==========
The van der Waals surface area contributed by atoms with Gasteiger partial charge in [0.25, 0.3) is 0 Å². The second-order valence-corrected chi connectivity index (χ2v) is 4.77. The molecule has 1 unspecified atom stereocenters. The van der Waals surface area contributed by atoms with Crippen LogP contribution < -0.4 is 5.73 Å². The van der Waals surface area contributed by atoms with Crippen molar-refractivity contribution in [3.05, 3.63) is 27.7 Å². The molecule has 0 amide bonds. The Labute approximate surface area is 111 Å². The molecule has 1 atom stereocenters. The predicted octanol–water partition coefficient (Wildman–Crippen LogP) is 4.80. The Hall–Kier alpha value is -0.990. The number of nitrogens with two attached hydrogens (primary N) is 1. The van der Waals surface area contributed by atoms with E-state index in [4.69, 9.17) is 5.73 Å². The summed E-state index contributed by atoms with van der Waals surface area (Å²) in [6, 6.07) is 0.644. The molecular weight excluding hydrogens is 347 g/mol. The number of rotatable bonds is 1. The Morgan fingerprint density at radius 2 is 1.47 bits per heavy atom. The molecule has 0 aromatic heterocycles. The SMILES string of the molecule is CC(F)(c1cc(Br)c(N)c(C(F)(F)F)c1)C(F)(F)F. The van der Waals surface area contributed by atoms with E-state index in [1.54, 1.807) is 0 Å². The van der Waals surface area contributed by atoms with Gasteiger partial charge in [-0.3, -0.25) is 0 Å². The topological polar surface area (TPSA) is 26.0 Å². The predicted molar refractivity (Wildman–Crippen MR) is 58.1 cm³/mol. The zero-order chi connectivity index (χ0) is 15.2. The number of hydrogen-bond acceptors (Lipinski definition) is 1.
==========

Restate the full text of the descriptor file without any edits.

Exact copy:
The van der Waals surface area contributed by atoms with Gasteiger partial charge in [0.25, 0.3) is 0 Å². The second-order valence-corrected chi connectivity index (χ2v) is 4.77. The molecule has 1 unspecified atom stereocenters. The van der Waals surface area contributed by atoms with Crippen LogP contribution < -0.4 is 5.73 Å². The van der Waals surface area contributed by atoms with Crippen molar-refractivity contribution in [3.05, 3.63) is 27.7 Å². The molecule has 0 amide bonds. The Labute approximate surface area is 111 Å². The molecule has 1 atom stereocenters. The predicted octanol–water partition coefficient (Wildman–Crippen LogP) is 4.80. The Hall–Kier alpha value is -0.990. The number of nitrogens with two attached hydrogens (primary N) is 1. The van der Waals surface area contributed by atoms with E-state index in [4.69, 9.17) is 5.73 Å². The summed E-state index contributed by atoms with van der Waals surface area (Å²) in [6, 6.07) is 0.644. The molecular weight excluding hydrogens is 347 g/mol. The number of rotatable bonds is 1. The Morgan fingerprint density at radius 2 is 1.47 bits per heavy atom. The molecule has 0 aromatic heterocycles. The SMILES string of the molecule is CC(F)(c1cc(Br)c(N)c(C(F)(F)F)c1)C(F)(F)F. The van der Waals surface area contributed by atoms with E-state index in [1.54, 1.807) is 0 Å². The van der Waals surface area contributed by atoms with Gasteiger partial charge in [-0.3, -0.25) is 0 Å². The topological polar surface area (TPSA) is 26.0 Å². The predicted molar refractivity (Wildman–Crippen MR) is 58.1 cm³/mol. The zero-order chi connectivity index (χ0) is 15.2. The number of hydrogen-bond acceptors (Lipinski definition) is 1.